The Undiscovered Country


I have noticed that over the past couple of years I have not bothered finishing books, the endings don’t matter to me. There have been some exceptions for instance John Burnside’s A Summer of Drowning and that as I expected just stopped really, as many of his do, which is how it should be. I still begin at the beginning but I have been wondering whether to just open up a book and start from where I open it at random, as I know how much care is taken by writers, editors and publishers to get the first few pages right to entice you in.

One of the things some of the readers of The Report have fed back to me is how they think it needs to be longer and that the ending is not an ending. To me it is, is that arrogance? Well perhaps, but the story reached a conclusion where the next steps were just that, steps which could be imagined by the reader, left to your own device.

It appears George R R Martin does not want to finish his series of books that is now the TV series The Game of Thrones. I think that is right. I read the first one and would never wish to read another word he wrote, but the TV series is enjoyable twaddle. I enjoy how layer upon layer is added and sometimes pulled out from under the viewers’ feet, but nothing really moves on. The story, like life, continues relentlessly whether the ‘hero’ has been discarded or not. Twin Peaks had that same feel, people wanted resolution after the first few episodes, but the entanglement and darkness burrowed deeper and deeper into the soul of the town until there was no need for resolution.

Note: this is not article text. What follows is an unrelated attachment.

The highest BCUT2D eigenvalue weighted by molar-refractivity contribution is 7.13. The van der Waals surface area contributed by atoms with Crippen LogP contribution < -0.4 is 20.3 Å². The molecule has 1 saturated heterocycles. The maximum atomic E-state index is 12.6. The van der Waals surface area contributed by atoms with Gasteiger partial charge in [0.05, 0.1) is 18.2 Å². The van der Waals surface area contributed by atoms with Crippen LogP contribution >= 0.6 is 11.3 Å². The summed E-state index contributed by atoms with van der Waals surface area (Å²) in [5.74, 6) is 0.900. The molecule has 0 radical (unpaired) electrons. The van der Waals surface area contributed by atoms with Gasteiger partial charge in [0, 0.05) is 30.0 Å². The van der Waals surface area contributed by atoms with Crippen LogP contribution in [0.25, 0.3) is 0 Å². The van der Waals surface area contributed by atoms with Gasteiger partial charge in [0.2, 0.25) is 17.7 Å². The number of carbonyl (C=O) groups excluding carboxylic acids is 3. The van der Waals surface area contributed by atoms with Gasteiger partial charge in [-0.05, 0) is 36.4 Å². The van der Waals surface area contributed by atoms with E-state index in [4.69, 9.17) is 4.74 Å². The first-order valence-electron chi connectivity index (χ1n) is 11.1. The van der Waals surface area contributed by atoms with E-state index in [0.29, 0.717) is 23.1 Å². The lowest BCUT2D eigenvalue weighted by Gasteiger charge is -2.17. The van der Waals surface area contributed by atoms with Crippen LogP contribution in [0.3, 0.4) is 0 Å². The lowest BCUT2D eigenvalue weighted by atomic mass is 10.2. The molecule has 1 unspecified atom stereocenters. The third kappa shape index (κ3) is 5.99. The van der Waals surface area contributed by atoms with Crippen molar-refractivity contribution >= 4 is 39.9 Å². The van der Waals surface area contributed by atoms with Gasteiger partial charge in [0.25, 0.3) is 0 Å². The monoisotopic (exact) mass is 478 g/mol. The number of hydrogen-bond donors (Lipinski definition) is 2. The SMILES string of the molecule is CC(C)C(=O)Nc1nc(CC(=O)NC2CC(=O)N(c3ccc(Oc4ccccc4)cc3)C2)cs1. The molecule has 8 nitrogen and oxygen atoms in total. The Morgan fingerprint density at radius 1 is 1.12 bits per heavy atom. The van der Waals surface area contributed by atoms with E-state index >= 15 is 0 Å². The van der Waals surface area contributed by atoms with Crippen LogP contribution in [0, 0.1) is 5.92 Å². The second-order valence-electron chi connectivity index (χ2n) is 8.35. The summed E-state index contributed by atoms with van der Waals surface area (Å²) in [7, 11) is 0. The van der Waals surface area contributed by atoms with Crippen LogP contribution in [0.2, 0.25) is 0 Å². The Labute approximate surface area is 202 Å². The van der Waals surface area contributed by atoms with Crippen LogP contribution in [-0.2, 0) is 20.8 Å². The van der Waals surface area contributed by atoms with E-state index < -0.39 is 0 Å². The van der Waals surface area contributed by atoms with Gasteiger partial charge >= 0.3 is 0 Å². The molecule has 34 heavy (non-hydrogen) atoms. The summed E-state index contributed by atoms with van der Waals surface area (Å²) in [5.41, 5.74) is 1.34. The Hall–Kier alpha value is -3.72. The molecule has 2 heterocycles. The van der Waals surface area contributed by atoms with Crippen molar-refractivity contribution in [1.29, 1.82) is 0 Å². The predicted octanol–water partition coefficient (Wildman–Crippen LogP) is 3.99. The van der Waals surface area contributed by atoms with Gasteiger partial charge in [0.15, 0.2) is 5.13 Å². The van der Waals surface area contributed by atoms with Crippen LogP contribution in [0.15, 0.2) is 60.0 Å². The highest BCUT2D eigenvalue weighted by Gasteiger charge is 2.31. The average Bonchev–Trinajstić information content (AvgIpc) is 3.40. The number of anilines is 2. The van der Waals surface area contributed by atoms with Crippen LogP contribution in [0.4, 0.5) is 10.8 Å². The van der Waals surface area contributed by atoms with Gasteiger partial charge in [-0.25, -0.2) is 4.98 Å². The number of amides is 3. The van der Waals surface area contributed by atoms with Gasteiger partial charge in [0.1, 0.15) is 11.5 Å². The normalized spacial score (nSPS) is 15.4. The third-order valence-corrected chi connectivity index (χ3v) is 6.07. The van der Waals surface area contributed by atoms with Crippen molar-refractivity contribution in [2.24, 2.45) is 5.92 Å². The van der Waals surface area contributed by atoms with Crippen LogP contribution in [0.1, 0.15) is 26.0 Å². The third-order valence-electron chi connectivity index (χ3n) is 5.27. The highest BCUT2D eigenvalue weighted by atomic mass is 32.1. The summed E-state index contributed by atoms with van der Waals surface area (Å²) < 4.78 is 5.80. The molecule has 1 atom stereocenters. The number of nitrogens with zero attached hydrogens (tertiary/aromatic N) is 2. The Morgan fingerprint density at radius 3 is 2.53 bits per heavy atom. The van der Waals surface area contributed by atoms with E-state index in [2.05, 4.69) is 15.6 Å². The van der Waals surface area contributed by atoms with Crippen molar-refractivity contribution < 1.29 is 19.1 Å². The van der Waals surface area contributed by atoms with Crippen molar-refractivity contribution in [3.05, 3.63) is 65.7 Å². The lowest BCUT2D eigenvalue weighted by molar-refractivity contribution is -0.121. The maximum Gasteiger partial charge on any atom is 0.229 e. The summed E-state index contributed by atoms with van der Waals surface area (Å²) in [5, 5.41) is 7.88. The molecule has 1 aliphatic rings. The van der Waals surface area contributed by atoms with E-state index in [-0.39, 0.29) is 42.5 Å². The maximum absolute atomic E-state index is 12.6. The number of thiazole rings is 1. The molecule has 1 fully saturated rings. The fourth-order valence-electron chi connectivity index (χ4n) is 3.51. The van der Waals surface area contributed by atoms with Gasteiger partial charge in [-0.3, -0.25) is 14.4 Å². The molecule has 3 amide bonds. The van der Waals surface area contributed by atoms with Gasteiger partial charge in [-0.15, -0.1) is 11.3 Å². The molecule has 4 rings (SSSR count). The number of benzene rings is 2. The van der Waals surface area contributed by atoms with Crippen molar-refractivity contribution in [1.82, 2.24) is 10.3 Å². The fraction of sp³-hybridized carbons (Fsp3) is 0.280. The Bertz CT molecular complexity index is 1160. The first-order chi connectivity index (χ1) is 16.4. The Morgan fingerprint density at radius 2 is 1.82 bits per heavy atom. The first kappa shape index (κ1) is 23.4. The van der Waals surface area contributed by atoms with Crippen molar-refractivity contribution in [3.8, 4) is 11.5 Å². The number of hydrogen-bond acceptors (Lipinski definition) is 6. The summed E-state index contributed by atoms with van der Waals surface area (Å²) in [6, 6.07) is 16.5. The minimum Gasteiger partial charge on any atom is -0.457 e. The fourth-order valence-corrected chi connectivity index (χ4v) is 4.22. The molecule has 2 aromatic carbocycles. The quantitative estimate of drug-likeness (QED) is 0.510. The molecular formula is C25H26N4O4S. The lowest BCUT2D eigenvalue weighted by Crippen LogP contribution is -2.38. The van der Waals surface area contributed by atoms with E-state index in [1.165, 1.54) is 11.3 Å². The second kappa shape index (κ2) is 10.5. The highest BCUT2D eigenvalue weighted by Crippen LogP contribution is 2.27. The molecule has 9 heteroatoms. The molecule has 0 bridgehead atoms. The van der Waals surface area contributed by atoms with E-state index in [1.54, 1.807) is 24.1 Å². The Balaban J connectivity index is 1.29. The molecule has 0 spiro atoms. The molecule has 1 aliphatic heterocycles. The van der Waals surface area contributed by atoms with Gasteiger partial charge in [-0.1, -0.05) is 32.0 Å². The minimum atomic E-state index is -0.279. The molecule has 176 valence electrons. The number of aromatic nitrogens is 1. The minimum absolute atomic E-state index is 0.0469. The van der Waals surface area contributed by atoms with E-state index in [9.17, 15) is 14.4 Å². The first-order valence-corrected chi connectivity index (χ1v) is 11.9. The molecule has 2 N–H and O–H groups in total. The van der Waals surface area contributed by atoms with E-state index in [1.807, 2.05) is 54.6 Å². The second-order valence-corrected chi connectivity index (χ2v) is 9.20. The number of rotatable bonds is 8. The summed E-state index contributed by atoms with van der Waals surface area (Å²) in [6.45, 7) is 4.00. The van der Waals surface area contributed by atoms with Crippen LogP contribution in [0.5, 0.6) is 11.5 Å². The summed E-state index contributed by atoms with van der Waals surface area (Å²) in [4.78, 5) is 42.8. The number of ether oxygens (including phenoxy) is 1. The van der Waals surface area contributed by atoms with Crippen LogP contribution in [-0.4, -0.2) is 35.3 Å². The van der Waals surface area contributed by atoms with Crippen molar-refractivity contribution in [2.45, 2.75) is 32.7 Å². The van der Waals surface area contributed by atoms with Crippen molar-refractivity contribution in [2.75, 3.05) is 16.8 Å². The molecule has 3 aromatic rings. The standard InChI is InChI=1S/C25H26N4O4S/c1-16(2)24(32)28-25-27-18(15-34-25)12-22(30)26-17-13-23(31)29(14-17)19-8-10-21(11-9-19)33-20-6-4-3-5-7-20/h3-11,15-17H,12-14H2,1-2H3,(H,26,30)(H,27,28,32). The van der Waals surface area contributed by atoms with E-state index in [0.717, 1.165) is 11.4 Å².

Why do we look for endings? Is it an assurity, a safe place for us. Games have strict beginnings and endings, I love football and there is a 90 minute period where we know all that goes on – goes on, and we know an ending, a resolution, will happen whether we like the outcome or not. The game offers us a period we can let our anger, joy, hidden feelings become public alongside thousands of others.

But real life isn’t like that is it?

We think that an ending of a life is an end, it is for the person dying, ‘the undiscovered country’. But for the rest of us it is the start of grief, the reorganising of our lives, the beginning of memory and past tenses. The endings in our lives are as much a part of our lives as are beginnings – ‘In my end is my beginning’.  The retention of memories are absolutely vital in our culture, isn’t it Judaism that has Yahrzeit, an annual remembrance of someone who has died, lighting a candle to remember them? Most other religions do something similar in some way or other. Is that why people want to follow a religion? But what about someone like me, I have no and want no religious or spiritual belief?

My last blog was about objects and the people are kept alive as long as we remember them, but that fades, objects break, photographs fade.

A work of art has an odd lifespan. A painting is created with a moveable malleable liquid medium by an artist, which dries. If a portrait it has captured and stopped a person in time, a landscape a place, an abstract – a thought, a feeling, a need. If she/he is lucky it gets put on show or is sold. The artist dies, but the painting remains, slowly disintegrating, it may become fashionable or put into store, or like Churchill’s portrait by Sutherland destroyed. But it is there well beyond the lifespan of its creator. In some ways that creator still has life; how many of us listen to Bach or Beethoven, read Basho or Bennett, view Lowry or Leonardo, and they live within our lives for a period, sharing their interpretation of life. I watch the films of Francois Truffaut over and over, wishing that he could have developed his Antoine Doinel character who appeared in five films into later ages.

Is it immortality that unknowingly underlies the need like I have to be an artist? Perhaps, alongside the arrogance I mentioned!

I don’t want endings in books and Traitor will not have one, if it ever gets finished that will annoy those who want a nice rounded ending. Good!

Today’s photograph is of a window in an old factory in Tunstall which I took a photograph through on one of my blogs, it is now boarded up and has another life. It was taken at 10am on a hot sunny day.


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